By Sally Pattison BAppSc, Adv. Dip. Nat, Adv. Dip. Nut
What is Cancer?
Definition of Cancer from Cancer council:
“Cancer is a disease of the body's cells. Normally cells grow and multiply in a controlled way, however, if something causes a mistake to occur in the cells' genetic blueprints, this control can be lost. Cancer is the term used to describe collections of these cells, growing and potentially spreading within the body. As cancerous cells can arise from almost any type of tissue cell, cancer actually refers to about 100 different diseases.
Cancer cells that do not spread beyond the immediate area in which they arise are said to be benign ie. they are not dangerous. If these cells spread into surrounding areas, or to different parts of the body, they are known as malignant - commonly referred to as cancer.”1
Cancer affects a large number of Australians, both directly and indirectly.
How many people are affected by cancer?
The statistics speak for themselves:
- In the early 1900s, one in 20 people developed cancer
- In the 1940s, one in 16 people developed cancer
- In the 1970s, it was one in 10
- Today, it's one in three! (2)
What are the different types of cancer?
There are over 200 types of cancer; far too numerous to include in this introductory article. However, a list of general categories is shown below:
- Carcinoma: Cancer that begins in the skin or in tissues that line or cover internal organs -- skin, lung, colon, pancreatic, ovarian cancers, epithelial, squamous and basal cell carcinomas, melanomas, papillomas, and adenomas
- Sarcoma: Cancer that begins in bone, cartilage, fat, muscle, blood vessels, or other connective or supportive tissue -- bone, soft tissue cancers, osteosarcoma, synovial sarcoma, liposarcoma, angiosarcoma, rhabdosarcoma, and fibrosarcoma
- Leukemia: Cancer that starts in blood-forming tissue such as the bone marrow and causes large numbers of abnormal blood cells to be produced and enter the blood -- leukemia, lymphoblastic leukemias (ALL and CLL), myelogenous leukemias (AML and CML), T-cell leukemia, and hairy-cell leukemia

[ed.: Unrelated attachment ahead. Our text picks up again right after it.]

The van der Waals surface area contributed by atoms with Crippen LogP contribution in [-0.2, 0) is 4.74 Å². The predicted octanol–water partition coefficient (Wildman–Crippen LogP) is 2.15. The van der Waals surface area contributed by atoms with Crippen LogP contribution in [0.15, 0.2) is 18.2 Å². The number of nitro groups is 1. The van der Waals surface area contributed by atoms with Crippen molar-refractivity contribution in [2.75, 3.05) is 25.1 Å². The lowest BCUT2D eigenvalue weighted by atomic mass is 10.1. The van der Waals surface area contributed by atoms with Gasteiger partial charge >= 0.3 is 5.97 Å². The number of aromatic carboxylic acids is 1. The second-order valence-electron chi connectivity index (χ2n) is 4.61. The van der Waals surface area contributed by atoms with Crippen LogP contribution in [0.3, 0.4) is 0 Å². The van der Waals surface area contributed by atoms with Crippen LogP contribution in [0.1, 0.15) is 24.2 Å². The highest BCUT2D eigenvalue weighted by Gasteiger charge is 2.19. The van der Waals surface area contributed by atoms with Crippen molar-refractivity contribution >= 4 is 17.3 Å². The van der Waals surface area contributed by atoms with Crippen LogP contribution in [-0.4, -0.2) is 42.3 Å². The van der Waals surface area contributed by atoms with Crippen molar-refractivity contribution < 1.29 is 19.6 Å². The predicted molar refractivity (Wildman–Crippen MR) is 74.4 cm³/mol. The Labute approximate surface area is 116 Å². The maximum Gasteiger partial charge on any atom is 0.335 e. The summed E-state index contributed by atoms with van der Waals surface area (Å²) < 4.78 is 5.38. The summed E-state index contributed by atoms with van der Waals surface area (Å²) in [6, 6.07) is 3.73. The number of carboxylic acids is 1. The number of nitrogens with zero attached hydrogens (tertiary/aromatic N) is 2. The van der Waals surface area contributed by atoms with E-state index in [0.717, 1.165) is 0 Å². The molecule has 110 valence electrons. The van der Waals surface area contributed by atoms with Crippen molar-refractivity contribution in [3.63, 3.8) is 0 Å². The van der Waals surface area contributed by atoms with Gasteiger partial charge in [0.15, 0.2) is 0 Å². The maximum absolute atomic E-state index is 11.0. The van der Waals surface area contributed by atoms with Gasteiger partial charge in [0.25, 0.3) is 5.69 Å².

- Lymphoma and myeloma: Cancers that begin in the cells of the immune system -- lymphoma, T-cell lymphomas, B-cell lymphomas, Hodgkin lymphomas, non-Hodgkin lymphoma, and lymphoproliferative lymphomas
- Central nervous system cancers: Cancers that begin in the tissues of the brain and spinal cord -- brain and spinal cord tumors, gliomas, meningiomas, pituitary adenomas, vestibular schwannomas, primary CNS lymphomas, and primitive neuroectodermal tumors (3)
How is cancer staging determined?
There are a number of different staging methods used for cancers and the specific staging criteria varies among cancer types. The common elements considered in most staging systems are as follows:
- Site of the primary tumour
- Tumour size and number of tumours
- Lymph node involvement (spread of cancer into lymph nodes)
- Cell type and tumour grade* (how closely the cancer cells resemble normal tissue cells)
- The presence or absence of metastasis (secondary spread to other organs)
The Roman numeral or stage grouping method is used by some clinicians and researchers on almost all cancer types.
The Roman numeral or stage grouping method is described as follows (4)
Stage 0 - Carcinoma in situ.
Stage I, Stage II, and Stage III - Higher numbers indicate more extensive disease: Larger tumour size and/or spread of the cancer beyond the organ in which it first developed to nearby lymph nodes and/or organs adjacent to the location of the primary tumour
Stage IV - The cancer has spread to another organ(s).
Signs and Symptoms
As there are many types of cancer and organs that can be effected it is difficult to list all symptoms to look out for. Some cancers are silent – as in they do not produce symptoms.
Common symptoms include:
Unexplained weight loss
Change in bowel or bladder function
Wounds that won’t heal
Unusual bleeding or discharge
General symptoms that linger – like a cough